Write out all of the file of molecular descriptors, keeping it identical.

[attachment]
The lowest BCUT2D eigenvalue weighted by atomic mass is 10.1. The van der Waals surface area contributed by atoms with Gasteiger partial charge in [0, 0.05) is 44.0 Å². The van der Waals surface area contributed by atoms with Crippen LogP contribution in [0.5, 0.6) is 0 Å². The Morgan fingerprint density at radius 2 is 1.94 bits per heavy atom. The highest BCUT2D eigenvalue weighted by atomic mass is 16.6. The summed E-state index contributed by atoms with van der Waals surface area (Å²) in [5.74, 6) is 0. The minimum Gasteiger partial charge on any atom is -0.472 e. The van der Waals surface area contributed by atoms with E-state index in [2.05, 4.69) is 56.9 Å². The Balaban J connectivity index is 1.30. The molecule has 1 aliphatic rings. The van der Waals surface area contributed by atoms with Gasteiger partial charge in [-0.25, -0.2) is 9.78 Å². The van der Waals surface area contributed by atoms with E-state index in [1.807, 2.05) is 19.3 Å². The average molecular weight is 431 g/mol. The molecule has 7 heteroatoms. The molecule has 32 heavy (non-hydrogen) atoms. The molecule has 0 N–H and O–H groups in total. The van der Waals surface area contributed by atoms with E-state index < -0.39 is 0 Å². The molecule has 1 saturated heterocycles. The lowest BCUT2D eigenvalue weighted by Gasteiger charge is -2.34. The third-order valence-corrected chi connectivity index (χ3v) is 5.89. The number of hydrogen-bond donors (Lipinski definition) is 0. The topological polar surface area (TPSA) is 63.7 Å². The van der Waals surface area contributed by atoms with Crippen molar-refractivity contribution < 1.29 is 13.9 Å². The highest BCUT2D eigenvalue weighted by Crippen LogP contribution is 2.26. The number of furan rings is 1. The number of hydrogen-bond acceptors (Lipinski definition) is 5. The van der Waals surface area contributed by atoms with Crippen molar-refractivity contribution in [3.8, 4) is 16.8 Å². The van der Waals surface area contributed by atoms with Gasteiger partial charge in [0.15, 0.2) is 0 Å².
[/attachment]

The lowest BCUT2D eigenvalue weighted by atomic mass is 10.1. The van der Waals surface area contributed by atoms with Gasteiger partial charge in [0, 0.05) is 44.0 Å². The van der Waals surface area contributed by atoms with Crippen LogP contribution in [0.5, 0.6) is 0 Å². The Morgan fingerprint density at radius 2 is 1.94 bits per heavy atom. The highest BCUT2D eigenvalue weighted by atomic mass is 16.6. The summed E-state index contributed by atoms with van der Waals surface area (Å²) in [5.74, 6) is 0. The minimum Gasteiger partial charge on any atom is -0.472 e. The van der Waals surface area contributed by atoms with E-state index in [2.05, 4.69) is 56.9 Å². The Balaban J connectivity index is 1.30. The molecule has 1 aliphatic rings. The van der Waals surface area contributed by atoms with Gasteiger partial charge in [-0.25, -0.2) is 9.78 Å². The van der Waals surface area contributed by atoms with E-state index in [1.807, 2.05) is 19.3 Å². The average molecular weight is 431 g/mol. The molecule has 7 heteroatoms. The molecule has 32 heavy (non-hydrogen) atoms. The molecule has 0 N–H and O–H groups in total. The van der Waals surface area contributed by atoms with E-state index < -0.39 is 0 Å². The molecule has 1 saturated heterocycles. The lowest BCUT2D eigenvalue weighted by Gasteiger charge is -2.34. The third-order valence-corrected chi connectivity index (χ3v) is 5.89. The number of hydrogen-bond donors (Lipinski definition) is 0. The topological polar surface area (TPSA) is 63.7 Å². The van der Waals surface area contributed by atoms with Crippen molar-refractivity contribution < 1.29 is 13.9 Å². The highest BCUT2D eigenvalue weighted by Crippen LogP contribution is 2.26. The number of furan rings is 1. The number of hydrogen-bond acceptors (Lipinski definition) is 5. The van der Waals surface area contributed by atoms with Crippen molar-refractivity contribution in [3.8, 4) is 16.8 Å². The van der Waals surface area contributed by atoms with Gasteiger partial charge in [0.15, 0.2) is 0 Å².